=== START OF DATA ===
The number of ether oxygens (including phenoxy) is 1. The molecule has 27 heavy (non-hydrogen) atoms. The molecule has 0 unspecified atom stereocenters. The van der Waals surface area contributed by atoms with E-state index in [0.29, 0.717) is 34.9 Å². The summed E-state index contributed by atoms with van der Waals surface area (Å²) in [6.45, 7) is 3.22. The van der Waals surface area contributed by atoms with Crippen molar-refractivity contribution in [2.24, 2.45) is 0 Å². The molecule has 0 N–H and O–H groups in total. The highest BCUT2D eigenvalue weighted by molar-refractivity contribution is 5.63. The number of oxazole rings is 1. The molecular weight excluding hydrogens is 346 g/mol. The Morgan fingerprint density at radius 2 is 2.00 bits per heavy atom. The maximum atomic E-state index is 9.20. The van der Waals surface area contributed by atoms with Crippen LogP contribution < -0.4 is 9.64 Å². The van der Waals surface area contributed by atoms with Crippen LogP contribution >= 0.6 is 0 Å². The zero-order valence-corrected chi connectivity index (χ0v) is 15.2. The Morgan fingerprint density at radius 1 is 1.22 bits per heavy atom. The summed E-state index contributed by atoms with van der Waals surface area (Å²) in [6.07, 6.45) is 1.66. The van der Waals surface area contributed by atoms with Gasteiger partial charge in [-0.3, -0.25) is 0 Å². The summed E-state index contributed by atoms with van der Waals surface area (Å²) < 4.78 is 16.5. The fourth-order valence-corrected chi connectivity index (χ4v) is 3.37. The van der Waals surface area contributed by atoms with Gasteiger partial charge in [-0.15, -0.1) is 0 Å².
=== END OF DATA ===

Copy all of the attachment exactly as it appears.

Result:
The number of ether oxygens (including phenoxy) is 1. The molecule has 27 heavy (non-hydrogen) atoms. The molecule has 0 unspecified atom stereocenters. The van der Waals surface area contributed by atoms with E-state index in [0.29, 0.717) is 34.9 Å². The summed E-state index contributed by atoms with van der Waals surface area (Å²) in [6.45, 7) is 3.22. The van der Waals surface area contributed by atoms with Crippen molar-refractivity contribution in [2.24, 2.45) is 0 Å². The molecule has 0 N–H and O–H groups in total. The highest BCUT2D eigenvalue weighted by molar-refractivity contribution is 5.63. The number of oxazole rings is 1. The molecular weight excluding hydrogens is 346 g/mol. The Morgan fingerprint density at radius 2 is 2.00 bits per heavy atom. The maximum atomic E-state index is 9.20. The van der Waals surface area contributed by atoms with Crippen LogP contribution < -0.4 is 9.64 Å². The van der Waals surface area contributed by atoms with Crippen LogP contribution >= 0.6 is 0 Å². The zero-order valence-corrected chi connectivity index (χ0v) is 15.2. The Morgan fingerprint density at radius 1 is 1.22 bits per heavy atom. The summed E-state index contributed by atoms with van der Waals surface area (Å²) in [6.07, 6.45) is 1.66. The van der Waals surface area contributed by atoms with Gasteiger partial charge in [-0.3, -0.25) is 0 Å². The summed E-state index contributed by atoms with van der Waals surface area (Å²) < 4.78 is 16.5. The fourth-order valence-corrected chi connectivity index (χ4v) is 3.37. The van der Waals surface area contributed by atoms with Gasteiger partial charge in [-0.15, -0.1) is 0 Å².